• Four parties published their manifestos this week. On Tuesday Plaid Cymru and Labour published their manifestos. The Lib Dems launched theirs on Wednesday in an East London nightclub – probably the first club Vince Cable had been to since the 1960s.
  • The Conservative manifesto was launched in Halifax yesterday. Theresa May began by saying “I launch my manifesto”, with commentators noting that the Tory campaign has become increasingly presidential with its focus on the Prime Minister’s leadership qualities. The manifesto also contained a number of measures that won’t come naturally to some in her party: workers on company boards, price caps and significantly more state intervention. Even if light on detail, the hope is that the manifesto will portray Theresa May as a strong, pragmatic leader who can unite the country. However, it is not clear what big policies are being pushed that can excite voters on the doorstep. You can read our full analysis of the Conservative manifesto here.
  • Labour’s manifesto included a number of bold proposals such as renationalising a key industries, capping executive pay, and setting up a £250 billion national investment bank. The manifesto was accompanied by a separate document, costing exactly how every spending rise will be paid for. To Labour’s credit this was far more specific than anything the Tories have produced. However, there has been questions about the accuracy of Labour’s economic calculations. You can read our full analysis of the Labour manifesto here.
  • The Liberal Democrat manifesto included five new environmental laws, a pledge to decriminalise cannabis and, centrally, a pledge for a referendum on the final agreement secured to leave the EU. As the Lib Dems have ruled out any possibility of going into another coalition, some voters have asked “what’s the point?” You can read our full analysis of the Lib Dem manifesto here.
  • The ITV leaders debate was held yesterday. For those who were watching ‘Britain’s Fattest Woman’ on Channel 4 at the same time, the debate did not feature Theresa May or Jeremy Corbyn. Without their presence there was a degree of futility to the debate, which at times felt more like a slagging match against Paul Nuttall, the only unashamed Leave supporter on the stage.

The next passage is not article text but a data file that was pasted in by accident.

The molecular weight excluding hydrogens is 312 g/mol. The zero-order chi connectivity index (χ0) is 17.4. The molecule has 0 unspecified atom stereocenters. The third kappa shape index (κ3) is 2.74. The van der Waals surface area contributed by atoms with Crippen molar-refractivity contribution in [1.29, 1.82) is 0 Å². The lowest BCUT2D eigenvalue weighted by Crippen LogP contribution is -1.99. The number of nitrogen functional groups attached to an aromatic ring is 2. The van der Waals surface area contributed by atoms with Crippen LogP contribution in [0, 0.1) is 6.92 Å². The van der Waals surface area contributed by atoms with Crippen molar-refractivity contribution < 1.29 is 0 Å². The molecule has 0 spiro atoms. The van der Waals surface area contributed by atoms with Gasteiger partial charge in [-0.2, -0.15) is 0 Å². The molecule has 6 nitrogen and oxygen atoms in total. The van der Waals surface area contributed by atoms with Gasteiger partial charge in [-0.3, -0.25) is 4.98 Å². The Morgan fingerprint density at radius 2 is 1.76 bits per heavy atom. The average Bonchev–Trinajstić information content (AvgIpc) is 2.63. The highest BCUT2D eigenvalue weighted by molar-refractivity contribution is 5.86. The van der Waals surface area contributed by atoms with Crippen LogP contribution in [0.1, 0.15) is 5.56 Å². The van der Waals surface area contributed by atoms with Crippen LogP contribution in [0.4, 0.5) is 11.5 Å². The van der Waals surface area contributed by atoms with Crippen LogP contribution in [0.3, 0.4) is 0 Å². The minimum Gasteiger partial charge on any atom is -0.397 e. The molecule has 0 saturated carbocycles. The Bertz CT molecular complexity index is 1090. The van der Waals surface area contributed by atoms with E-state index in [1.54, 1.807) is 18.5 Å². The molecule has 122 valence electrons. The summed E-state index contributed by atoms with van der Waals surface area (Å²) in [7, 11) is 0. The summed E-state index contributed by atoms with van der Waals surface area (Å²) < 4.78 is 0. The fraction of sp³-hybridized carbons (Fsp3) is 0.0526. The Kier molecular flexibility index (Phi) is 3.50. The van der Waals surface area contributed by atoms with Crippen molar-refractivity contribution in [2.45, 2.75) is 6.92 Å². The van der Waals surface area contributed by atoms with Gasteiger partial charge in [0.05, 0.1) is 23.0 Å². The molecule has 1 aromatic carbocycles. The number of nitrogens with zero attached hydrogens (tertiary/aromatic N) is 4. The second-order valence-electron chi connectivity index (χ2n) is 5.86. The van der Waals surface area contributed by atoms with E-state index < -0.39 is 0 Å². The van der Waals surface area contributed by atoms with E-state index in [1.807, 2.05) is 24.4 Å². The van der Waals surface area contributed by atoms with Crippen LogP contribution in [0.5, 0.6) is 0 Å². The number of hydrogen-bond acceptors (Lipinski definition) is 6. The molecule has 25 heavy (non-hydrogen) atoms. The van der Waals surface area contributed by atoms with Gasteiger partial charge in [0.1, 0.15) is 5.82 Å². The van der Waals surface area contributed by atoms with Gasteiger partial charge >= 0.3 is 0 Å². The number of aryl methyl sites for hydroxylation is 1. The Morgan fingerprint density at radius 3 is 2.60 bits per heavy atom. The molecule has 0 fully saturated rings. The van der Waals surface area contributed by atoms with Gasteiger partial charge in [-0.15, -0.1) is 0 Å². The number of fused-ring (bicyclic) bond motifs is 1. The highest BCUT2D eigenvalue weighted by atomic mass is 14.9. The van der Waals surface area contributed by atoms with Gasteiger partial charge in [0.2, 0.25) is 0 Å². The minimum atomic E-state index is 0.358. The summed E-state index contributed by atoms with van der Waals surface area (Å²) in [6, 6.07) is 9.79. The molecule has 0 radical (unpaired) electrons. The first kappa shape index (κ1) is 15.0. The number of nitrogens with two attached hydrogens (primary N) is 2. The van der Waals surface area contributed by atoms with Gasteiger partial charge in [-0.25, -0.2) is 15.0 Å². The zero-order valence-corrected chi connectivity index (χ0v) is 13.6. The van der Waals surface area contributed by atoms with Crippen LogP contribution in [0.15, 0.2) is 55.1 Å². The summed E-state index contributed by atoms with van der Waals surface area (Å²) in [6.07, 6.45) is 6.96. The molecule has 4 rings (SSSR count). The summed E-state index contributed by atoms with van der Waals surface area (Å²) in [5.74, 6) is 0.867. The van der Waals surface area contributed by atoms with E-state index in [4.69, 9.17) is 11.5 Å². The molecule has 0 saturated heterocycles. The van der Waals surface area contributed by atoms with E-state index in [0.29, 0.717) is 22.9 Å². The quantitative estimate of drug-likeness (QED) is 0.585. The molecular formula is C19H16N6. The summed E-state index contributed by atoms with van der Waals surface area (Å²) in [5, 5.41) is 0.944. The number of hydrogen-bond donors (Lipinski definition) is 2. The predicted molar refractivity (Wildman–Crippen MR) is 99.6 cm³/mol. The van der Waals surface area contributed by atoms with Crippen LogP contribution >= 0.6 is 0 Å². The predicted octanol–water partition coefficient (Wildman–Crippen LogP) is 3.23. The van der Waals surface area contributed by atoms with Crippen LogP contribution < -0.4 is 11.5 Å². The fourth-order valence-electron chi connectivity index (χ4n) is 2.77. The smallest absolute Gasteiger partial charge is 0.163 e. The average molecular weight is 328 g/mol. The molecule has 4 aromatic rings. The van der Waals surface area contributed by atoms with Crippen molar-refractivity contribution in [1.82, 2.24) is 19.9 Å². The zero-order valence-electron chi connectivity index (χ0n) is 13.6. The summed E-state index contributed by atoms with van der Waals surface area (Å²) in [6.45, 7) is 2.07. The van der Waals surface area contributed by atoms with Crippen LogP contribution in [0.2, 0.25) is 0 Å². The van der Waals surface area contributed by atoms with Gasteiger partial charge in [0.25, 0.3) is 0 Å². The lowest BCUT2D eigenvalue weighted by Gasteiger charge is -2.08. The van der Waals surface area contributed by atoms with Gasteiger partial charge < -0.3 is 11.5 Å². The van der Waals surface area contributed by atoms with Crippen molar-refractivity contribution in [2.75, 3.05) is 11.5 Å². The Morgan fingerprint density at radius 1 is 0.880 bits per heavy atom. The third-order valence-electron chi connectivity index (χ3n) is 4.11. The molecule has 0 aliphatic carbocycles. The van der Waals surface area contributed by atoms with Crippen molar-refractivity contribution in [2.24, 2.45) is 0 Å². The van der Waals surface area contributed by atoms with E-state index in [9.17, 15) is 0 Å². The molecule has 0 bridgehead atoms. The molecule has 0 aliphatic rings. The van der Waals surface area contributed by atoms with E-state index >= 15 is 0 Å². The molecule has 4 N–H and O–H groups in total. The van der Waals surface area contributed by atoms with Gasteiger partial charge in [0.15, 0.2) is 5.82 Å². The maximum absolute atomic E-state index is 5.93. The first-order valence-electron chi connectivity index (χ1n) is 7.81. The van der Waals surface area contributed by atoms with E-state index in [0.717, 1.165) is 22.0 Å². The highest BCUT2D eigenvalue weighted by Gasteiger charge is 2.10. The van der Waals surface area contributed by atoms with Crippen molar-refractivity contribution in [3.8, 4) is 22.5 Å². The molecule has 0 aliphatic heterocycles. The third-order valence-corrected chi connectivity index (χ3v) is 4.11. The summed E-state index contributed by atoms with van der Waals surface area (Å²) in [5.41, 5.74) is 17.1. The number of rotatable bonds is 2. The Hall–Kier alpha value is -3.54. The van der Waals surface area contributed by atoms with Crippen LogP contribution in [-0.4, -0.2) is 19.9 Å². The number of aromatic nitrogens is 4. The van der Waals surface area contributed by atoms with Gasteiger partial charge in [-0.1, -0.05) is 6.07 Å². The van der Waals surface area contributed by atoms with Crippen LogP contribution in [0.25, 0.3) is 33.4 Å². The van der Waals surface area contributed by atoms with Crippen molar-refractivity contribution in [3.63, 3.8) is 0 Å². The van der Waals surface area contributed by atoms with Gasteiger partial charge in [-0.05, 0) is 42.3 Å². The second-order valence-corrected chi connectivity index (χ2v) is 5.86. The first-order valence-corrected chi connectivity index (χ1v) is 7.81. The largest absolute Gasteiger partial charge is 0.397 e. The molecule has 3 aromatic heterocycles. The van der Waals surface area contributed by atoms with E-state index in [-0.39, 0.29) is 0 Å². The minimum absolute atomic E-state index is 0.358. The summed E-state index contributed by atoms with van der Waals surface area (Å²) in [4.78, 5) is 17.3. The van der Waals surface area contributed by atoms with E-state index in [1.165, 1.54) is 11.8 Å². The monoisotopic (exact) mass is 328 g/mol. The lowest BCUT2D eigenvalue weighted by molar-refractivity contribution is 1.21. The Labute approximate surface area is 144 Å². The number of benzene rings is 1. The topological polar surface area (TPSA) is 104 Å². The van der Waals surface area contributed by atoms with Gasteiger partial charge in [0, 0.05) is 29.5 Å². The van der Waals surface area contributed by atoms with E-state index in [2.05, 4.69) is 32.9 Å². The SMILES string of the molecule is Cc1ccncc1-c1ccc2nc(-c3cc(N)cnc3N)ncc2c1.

• Unite General Secretary Len McClusky hinted that a 200 seat result for Labour would be a good result. As this is 32 less seats than Labour secured in 2015, McCluskey was widely criticised for his comments. He later backtracked.
  • Emily Thornbury left Michael Fallon red faced on the Andrew Marr show last Sunday. She rebutted the Defence Secretary’s attacks on Corbyn’s ‘dubious’ foreign relationships by reminding him that he had met with Syrian President Bashar al-Assad in 2007, and later remarked that he was talking “b****cks”.

Polls apart

Polling this week suggest Labour have ever so slightly closed the gap on the Conservatives. An Ipsos Mori poll put Labour up by eight points, whilst the Conservative vote remained the same and the Lib Dem and UKIP vote fell. Electoral Calculus has revised the Conservative majority down slightly too. The changes are however not enough to suggest the result will be anything other than a massive Tory majority.

The week ahead

  • Conservative MP Nicholas Soames and Labour’s Jess Phillips will be on Peston on Sunday.
  • The SNP manifesto is expected to be launched next Tuesday in Edinburgh.
  • The London Evening Standard will be hosting a general election hustings next Wednesday evening with Amber Rudd, Emily Thornbury and Vince Cable.
  • Next week Andrew Neil will interview Theresa May on Monday, Paul Nuttall on Tuesday, Tim Farron on Wednesday evening, Nicola Sturgeon on Thursday evening, and Jeremy Corbyn on Friday evening on the BBC.   

The long and short of it

Labour’s populist policies have seen them rewarded with a slight bump in the polls. Although their costings document is far from watertight, the Conservative manifesto was so light on detail or specific costings that it is hard for them to take the high ground. Ultimately the manifesto alone will not be enough for Jeremy Corbyn to fix Labour’s unpopularity. Theresa May’s manifesto may not be particularly inspiring, and won’t please a number in her party, but it does enough to ensure she is still on course to win a big majority with just three weeks to go till election day.